Stocks rallied on Tuesday, once taking a cue from efforts by euro zone officials working to beef up the region's rescue fund to ease the debt crisis.
Major indexes rose for a third straight session, with the S&P 500 up more than 5 percent, its largest three-day percentage gain in six weeks.
The market should extend its gains if we continue to get constructive dialogue out of the euro zone as to how they intend to backstop their major financials and some of their sovereign debt issues, said Art Hogan, managing director at Lazard Capital Markets in New York.
European officials were seen considering plans to boost the size of its bailout fund and to recapitalize banks.
Stocks also got a boost as investors rebalanced their portfolios in the last days of the quarter. The wide gap in performance between equities and bonds, favoring government debt so far this quarter, may partly reverse.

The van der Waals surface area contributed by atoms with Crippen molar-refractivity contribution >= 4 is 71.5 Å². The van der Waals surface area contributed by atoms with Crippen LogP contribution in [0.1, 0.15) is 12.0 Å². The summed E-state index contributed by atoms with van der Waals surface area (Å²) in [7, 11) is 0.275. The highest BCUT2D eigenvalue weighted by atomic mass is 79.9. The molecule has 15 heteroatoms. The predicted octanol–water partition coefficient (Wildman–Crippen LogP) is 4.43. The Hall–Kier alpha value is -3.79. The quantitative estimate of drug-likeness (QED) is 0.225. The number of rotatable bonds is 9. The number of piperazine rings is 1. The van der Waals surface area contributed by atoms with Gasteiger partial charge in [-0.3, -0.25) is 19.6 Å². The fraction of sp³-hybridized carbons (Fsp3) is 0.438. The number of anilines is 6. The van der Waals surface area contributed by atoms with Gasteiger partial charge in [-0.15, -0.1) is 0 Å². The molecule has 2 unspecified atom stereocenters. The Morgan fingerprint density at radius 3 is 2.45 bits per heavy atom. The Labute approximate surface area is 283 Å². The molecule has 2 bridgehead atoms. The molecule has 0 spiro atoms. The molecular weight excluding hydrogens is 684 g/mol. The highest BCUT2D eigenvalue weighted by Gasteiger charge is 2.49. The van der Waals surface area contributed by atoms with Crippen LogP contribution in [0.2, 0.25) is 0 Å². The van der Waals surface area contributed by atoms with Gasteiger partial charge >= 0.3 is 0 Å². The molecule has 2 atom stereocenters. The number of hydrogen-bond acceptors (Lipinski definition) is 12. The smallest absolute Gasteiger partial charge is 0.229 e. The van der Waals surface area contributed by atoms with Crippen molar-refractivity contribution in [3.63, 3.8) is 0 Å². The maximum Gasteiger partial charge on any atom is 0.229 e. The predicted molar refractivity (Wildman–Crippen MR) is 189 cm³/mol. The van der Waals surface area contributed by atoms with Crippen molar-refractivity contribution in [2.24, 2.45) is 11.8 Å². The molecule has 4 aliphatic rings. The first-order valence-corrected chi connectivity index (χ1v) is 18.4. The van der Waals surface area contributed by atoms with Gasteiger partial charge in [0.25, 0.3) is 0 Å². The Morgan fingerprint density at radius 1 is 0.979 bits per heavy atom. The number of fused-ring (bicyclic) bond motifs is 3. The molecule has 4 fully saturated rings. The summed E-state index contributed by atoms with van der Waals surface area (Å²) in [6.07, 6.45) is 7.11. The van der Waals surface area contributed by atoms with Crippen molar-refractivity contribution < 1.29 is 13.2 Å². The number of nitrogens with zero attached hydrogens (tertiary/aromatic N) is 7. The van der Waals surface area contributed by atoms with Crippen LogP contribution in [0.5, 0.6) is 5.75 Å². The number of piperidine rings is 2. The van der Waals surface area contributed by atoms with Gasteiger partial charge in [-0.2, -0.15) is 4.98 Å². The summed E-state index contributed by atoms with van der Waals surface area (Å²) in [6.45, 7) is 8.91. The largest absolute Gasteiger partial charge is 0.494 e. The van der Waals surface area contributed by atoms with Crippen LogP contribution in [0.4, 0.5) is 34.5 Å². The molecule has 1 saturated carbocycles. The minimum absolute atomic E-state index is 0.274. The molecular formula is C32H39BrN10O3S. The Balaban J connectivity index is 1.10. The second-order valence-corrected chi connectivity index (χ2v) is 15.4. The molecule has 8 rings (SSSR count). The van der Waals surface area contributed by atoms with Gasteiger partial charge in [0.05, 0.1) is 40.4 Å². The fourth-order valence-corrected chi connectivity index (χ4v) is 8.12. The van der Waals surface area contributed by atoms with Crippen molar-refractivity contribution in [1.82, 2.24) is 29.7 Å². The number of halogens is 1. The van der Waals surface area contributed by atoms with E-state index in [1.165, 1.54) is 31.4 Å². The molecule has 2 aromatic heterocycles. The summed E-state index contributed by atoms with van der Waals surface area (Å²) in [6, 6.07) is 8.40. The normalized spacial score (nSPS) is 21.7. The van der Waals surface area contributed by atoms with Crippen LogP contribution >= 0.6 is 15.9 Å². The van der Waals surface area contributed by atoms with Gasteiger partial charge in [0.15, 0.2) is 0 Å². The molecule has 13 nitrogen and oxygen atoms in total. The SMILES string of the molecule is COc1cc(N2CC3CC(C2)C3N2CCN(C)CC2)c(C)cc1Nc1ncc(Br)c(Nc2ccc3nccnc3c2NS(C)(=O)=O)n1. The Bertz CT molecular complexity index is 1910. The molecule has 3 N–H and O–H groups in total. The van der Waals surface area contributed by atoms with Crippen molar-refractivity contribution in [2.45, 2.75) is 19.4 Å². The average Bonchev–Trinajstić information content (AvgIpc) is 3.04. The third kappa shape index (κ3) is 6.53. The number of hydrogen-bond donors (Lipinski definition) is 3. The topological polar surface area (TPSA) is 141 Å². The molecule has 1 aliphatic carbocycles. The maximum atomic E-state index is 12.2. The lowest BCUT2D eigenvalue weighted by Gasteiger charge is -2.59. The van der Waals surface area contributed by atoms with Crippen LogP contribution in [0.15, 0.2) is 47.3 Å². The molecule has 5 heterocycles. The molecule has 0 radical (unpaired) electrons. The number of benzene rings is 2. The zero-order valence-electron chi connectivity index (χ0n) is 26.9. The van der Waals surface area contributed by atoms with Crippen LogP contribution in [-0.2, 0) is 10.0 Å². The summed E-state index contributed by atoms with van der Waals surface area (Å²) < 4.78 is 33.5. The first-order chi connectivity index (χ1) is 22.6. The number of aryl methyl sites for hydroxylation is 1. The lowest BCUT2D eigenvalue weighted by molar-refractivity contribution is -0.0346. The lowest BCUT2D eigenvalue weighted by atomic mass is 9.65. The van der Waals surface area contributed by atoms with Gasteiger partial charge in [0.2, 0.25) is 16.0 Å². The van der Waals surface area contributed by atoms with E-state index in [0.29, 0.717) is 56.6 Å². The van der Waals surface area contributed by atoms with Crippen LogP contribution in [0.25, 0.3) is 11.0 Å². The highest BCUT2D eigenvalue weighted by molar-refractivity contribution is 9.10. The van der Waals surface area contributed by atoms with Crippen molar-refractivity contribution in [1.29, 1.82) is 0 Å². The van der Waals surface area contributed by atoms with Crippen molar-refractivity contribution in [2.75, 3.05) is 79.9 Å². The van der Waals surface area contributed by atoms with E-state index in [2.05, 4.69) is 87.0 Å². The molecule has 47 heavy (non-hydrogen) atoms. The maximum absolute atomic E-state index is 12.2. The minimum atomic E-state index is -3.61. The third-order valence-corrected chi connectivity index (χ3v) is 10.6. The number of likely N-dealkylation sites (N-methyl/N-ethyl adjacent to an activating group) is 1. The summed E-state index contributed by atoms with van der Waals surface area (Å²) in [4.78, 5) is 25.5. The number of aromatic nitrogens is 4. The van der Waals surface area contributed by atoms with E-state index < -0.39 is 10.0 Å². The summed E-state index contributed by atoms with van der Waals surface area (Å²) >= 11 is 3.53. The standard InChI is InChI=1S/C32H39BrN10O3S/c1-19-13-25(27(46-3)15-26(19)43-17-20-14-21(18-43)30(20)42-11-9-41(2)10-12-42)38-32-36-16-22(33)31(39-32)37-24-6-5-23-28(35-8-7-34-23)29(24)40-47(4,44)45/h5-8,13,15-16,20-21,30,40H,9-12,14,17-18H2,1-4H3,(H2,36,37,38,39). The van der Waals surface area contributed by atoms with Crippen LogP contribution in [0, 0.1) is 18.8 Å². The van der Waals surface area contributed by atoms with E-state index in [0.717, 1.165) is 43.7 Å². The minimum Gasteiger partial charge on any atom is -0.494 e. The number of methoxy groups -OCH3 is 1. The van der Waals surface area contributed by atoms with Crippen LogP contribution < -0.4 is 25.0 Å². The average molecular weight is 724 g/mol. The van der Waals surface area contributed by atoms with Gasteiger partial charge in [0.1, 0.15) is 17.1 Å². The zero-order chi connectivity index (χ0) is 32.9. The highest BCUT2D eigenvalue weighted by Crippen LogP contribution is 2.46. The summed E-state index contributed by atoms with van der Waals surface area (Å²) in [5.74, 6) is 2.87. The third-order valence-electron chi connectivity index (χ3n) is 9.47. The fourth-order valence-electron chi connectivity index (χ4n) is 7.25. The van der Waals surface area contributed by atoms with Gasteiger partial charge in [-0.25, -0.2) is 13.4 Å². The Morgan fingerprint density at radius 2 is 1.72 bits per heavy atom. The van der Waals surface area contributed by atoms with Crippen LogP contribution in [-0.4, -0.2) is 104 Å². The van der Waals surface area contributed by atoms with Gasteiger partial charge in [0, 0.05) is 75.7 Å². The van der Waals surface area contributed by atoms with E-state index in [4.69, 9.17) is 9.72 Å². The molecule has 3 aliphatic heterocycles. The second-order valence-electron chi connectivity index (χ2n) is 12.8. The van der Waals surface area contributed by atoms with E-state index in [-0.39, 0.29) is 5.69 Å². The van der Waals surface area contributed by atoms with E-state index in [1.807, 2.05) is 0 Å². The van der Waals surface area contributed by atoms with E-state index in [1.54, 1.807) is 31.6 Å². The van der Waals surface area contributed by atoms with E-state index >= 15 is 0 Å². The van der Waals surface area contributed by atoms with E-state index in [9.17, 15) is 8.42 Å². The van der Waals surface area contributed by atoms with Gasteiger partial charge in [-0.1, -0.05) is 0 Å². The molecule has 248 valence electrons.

Markets could remain volatile as traders closely watched headlines to track the level of commitment from governments and institutions as they work to prevent a Greek default.
The Dow Jones industrial average gained 220.17 points, or 1.99 percent, to 11,264.03. The S&P 500 jumped 23.09 points, or 1.99 percent, to 1,186.04. The Nasdaq Composite advanced 40.60 points, or 1.61 percent, to 2,557.29.
The S&P materials sector was up 3.3 percent and energy stocks added 3 percent as commodity prices rallied on hopes of some movement by European officials to prevent a slide back to recession. Mining and energy shares were the top performers among the large-caps.
Copper prices jumped more than 5 percent, helped by a drop in the dollar index, while U.S. crude futures were up 4.3 percent.
In the latest economic data, U.S. consumer confidence was little changed in September and a gauge of labor market conditions deteriorated to its worst since 1983.
The S&P/Case-Shiller survey found U.S. single-family home prices were unchanged in July on a seasonally adjusted basis but the housing market showed little sign of stabilizing.
Once we get some resolution of the European sovereign debt issues we will regain focus on what's going on in our economic data stream and that hasn't been a pretty picture this past month or so, Lazard's Hogan said.
(Reporting by Rodrigo Campos; editing by Jeffrey Benkoe)